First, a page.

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Meanwhile back in Dublin South East… January 23, 2013

Posted by WorldbyStorm in Irish Politics.
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In an odd way I’m reminded of the 1970s when reading about Lucinda Creighton, Minister of European Affairs, and how she has proposed an abortion Bill which ‘excludes suicide as grounds for carrying out the procedure’. There’s something, just something, of the Liam Cosgrave about her and his vote against the government of which he was Taoiseach in regard to the ban on importing contraception for married people. The government was defeated.

But then it’s always fascinating to see how social issues cut so markedly across political formations and even ideologies.

The constituency Creighton represents is, to judge by its voting patterns in referendums, one of the most socially liberal in the state. In the 1995 Dissolution of Marriage vote it went Yes with 64.86% to 35.14%. [for full figures on referendums and constituencies you can do little better than go here to environ.ie].

Nine years before that Dublin South East voted 19,107 to 16,464 in favour of the proposal (that’s by my reckoning 53% to 46%]. That has to be put in the context of 63.48% against overall and only 36.52% in favour.

When considering abortion referendums the picture becomes less clear because it’s difficult to reduce the issue to simple yes/no choices given the abstraction of some of the proposals in the past, but as an indication, in 1983 on the eighth amendment of the Constitution the constituency voted 16,814 in favour and 17,292 against. Overall the vote was 66.9 % in favour and 33.10% against.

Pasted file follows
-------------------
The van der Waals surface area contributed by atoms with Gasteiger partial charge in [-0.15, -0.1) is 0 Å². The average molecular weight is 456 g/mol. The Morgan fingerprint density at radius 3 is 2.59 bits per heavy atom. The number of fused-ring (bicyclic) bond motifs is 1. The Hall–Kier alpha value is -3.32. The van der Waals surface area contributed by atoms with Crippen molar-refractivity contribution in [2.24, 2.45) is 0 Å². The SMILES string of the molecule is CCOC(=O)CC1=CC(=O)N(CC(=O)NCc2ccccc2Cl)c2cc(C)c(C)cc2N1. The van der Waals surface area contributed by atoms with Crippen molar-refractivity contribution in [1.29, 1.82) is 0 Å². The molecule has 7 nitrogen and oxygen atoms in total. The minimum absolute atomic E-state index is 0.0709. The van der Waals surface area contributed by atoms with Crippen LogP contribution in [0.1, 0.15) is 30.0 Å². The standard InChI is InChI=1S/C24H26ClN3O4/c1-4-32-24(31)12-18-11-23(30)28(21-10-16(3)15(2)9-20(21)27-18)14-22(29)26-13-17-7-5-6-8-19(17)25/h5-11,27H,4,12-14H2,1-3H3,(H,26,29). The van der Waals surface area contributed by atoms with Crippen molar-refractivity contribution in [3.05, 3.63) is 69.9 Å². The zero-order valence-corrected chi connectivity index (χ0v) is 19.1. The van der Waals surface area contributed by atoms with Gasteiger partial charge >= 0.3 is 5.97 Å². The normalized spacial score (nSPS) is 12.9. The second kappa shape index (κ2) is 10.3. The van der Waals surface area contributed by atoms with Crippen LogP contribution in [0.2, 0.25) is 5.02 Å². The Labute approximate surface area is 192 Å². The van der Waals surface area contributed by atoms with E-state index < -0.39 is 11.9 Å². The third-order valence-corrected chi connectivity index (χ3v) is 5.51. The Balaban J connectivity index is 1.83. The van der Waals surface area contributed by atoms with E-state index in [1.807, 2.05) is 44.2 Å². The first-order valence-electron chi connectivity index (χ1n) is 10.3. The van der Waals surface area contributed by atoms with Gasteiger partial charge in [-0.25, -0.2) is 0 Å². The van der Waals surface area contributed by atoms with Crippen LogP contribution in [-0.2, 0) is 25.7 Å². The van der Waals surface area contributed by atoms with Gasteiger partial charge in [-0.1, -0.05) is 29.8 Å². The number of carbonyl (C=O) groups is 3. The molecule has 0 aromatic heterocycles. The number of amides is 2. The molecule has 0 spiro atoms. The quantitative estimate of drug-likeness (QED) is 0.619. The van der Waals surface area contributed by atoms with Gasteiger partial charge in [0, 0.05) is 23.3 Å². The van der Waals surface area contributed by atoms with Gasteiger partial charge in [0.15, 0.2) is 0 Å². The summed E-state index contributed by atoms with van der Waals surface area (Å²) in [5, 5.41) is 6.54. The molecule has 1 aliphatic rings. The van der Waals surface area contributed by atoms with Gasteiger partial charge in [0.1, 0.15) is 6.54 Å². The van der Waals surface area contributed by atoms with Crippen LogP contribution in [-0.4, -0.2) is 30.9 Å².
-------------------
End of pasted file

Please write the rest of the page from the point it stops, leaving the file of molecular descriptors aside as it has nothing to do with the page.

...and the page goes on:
At the 1992 referendum the votes on the Twelfth amendment which held that the possibility of suicide was not a sufficient threat to justify an abortion were as follows: 10,361 in favour and 20,097 against. The latter position won through with 1,079,297 votes cast against nationally and 572,177 in favour. On the linked vote on the right to travel in light of the prohibition on abortion 27,966 voted for the right and 11,417 against it whereas nationally the vote was 1,035,308 in favour of a right to travel and 624,059 against. The Fourteenth amendment guaranteeing freedom of speech in relation to the distribution of information about abortion services outside Ireland was also approved, with 59.88% to 40.12%. In Dublin South East the vote was 26,557 against 12,573. On votes like the prohibition of the death penalty DSE has comfortably voted on the ‘liberal’ side of the fence. And even at the Twenty-fifth Amendment which sought to further limit abortion provision and where the proposal was not accepted by 50.42% to 49.58% the DSE result was 9,414 in favour and 19,558 against (btw, the highest No vote was in Dun Laoghaire with 68 %, by my calculation DSE came in at 67%).

And not just its referendum results. Consider the list of those who have represented it in the Dáil. One could have grave reservations about their socio-economic approaches while still acknowledging that in general terms Michael McDowell, Frances FitzGerald, Ruairi Quinn, John Gormley and one GFG were unlikely social traditionalists.

All this raises the thought that she is both entirely sincere and swimming against the tide of the constituency. On an issue such as this which has a particularly powerful political aspect it will be interesting to see if the former outweighs the latter. Or will party out? The other alternative is that having made it eminently clear where she stands she will find the government’s proposals sufficient to allow her realign with her party.

Then again, as it stands where will any FG voter go if they’re disenchanted with her stance? Truth is probably nowhere. Still, interesting.

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1. Depps - January 23, 2013

Eoghan Murphy, the constituencies other blueshirt, is also in the anti-abortion camp which seems to rule out any sort of electoral strategising to pick up more of the conservative FG vote vis a vis her biggest competitor for the next GE.